Earlier I had taken a haiku turn to meet Matsuo Basho, the master haiku poet, and today I found a hidden haiku trail that took me to visit Rabindranath Tagore, the Bengali polymath.
“They reveal the control over the human emotions. However, they are never short on aesthetic sensibility. Their sense of aesthetics is marked by deep appreciation yet there is a mastery over expression.” – In Letters from Japan, published later as JapanJatri, Tagore recorded his views on haikus and his experiences of visiting Japan.
Interested in reading Japanese literature, knowing their culture and art history, Tagore in 1915 wrote to Kimura Nikki, who had studied Bengali under him at Calcutta University, “I want to know Japan in the outward manifestation of its modern life and in the spirit of its traditional past. I also want to follow up on the traces of ancient India in your civilization and have some idea of your literature if possible.”
Knockings at My Heart is a collection of short poems by Tagore (discovered only recently and published in 2016) that highlights the impact of haikus on him.
Let my life accept the risk of its
Sails and not merely the security
Of its anchor.
The pomegranate bud hidden behind her veil
Will burst into passionate flower
When I am away.
The mist tries
To capture the morning
In a foolish persistence.
The simplistic approach, depth of thought and brisk climactic acuity make this poetry form of the past very much of the present as well as of the future, for the passionate are always searching.
And so my journey continues.
Fireflies, an epigrammatic poem by Rabindranath Tagore, is a perfect complement to this post.
On the road you travel with the familiar and the unfamiliar together. Familiar landscape, known route, desired destination, accompanied by your loved ones and yet with an unfamiliar feeling, a comfortable anxiety, a strange pleasantness, a quiet freedom and a quiet fear. It fluctuates, this feeling, it dances.
Maybe it is ‘change’, for the road takes you on a journey and before you realise it, it changes you.
On the road with just the familiar is a routine and on the road with just the unfamiliar is an adventure, for Gelsomina it was the latter.
Federico Fellini, one of the greatest filmmakers of all time, co-wrote and directed La Strada, Italian for ‘the road’, a 1954 film that also won the Academy Award for Best Foreign Language Film (first of Fellini’s total four wins in this category, the most for any director till date).
[Though spoilers cannot ever mar the magic of a Fellini film, still let me alert you that this article will analyse the story of La Strada. So go watch it first if you have not already.]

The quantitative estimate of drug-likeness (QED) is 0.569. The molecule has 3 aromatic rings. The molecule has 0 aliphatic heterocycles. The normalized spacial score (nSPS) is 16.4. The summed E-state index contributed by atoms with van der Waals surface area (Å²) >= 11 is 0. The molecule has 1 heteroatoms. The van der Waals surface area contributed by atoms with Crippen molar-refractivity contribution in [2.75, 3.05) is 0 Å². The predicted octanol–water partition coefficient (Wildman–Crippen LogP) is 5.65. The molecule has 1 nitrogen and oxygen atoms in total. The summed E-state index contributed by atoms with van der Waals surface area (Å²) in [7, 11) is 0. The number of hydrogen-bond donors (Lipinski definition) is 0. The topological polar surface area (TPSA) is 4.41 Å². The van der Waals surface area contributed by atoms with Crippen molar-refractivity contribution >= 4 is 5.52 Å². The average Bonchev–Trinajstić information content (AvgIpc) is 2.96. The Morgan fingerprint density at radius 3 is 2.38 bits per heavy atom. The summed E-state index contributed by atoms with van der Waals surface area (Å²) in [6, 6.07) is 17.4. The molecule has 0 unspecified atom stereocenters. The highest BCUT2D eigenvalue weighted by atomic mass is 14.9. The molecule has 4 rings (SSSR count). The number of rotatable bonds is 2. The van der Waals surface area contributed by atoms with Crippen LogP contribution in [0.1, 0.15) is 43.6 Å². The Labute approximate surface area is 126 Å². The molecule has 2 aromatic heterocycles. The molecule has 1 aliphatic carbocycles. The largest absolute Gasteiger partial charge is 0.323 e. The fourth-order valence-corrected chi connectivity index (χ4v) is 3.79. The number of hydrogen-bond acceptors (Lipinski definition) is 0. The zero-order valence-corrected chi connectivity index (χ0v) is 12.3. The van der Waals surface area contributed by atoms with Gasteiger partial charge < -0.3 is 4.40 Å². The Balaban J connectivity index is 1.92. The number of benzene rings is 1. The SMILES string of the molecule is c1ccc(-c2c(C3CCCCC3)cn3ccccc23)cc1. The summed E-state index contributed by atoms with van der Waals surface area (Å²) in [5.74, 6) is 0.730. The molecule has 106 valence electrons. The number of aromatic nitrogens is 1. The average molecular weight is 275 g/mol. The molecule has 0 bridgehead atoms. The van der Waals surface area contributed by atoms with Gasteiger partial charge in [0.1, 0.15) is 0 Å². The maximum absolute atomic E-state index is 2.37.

The vagabonds, the circus, a fatal incomplete relationship, and the seashore – Fellini’s favourite elements to weave a story – all merge harmoniously to create a tragedy that stays with us in the form of Gelsomina’s round clown face and her innocent eyes, a sketch of whom, Fellini said, acted as the germ of a story for this film.
Gelsomina is not like other girls, she is a little bit strange says her old mother who has already taken 10,000 lire from Zampano and is begging her to replace her late sister Rosa as Zampano’s wife.
Crying her eyes out, the old mother cannot let go of her simpleton daughter, but has to do so as then she will have ‘one hungry soul less to feed’.
Gelsomina is confused but excited at the same time as she would get to visit new places and learn to sing and dance.
But when the neighbour enquires about her return, Gelsomina becomes quiet, she goes and sits in Zampano’s motorbike cart (a cart covered with tarpaulin, attached to the motorbike) and leaves crying and waving at her mother, her six younger siblings who run behind the bike-cart, shouting out her name and waving back.
And so, in this sudden, brusque manner Gelsomina joins Zampano, a travelling performer, donning two hats, one as his clown assistant and one as his wife.
A tall, well-built, rough and rogue looking Zampano’s famous street act is to break a 0.5-centimeter thick iron chain bound tightly across his chest; Gelsomina’s role is to first build the tension by playing the tambour, wait for Zampano to show off his strength, and then to go around collecting money in her hat.
Sometimes they perform spoofs where Zampano becomes the hunter, aiming with his rifle at Gelsomina the duck and sometimes Gelsomina the clown dances and Zampano plays the tambour.
While she stays dressed as the clown the whole time, Zampano alters his look from macho strongman to a silly giant, now breaking the iron chain, now playing a simpering buffoon.
And the journey continues, with performing for the audience being the highs for Gelsomina and spending money on liquor and women the highs for Zampano.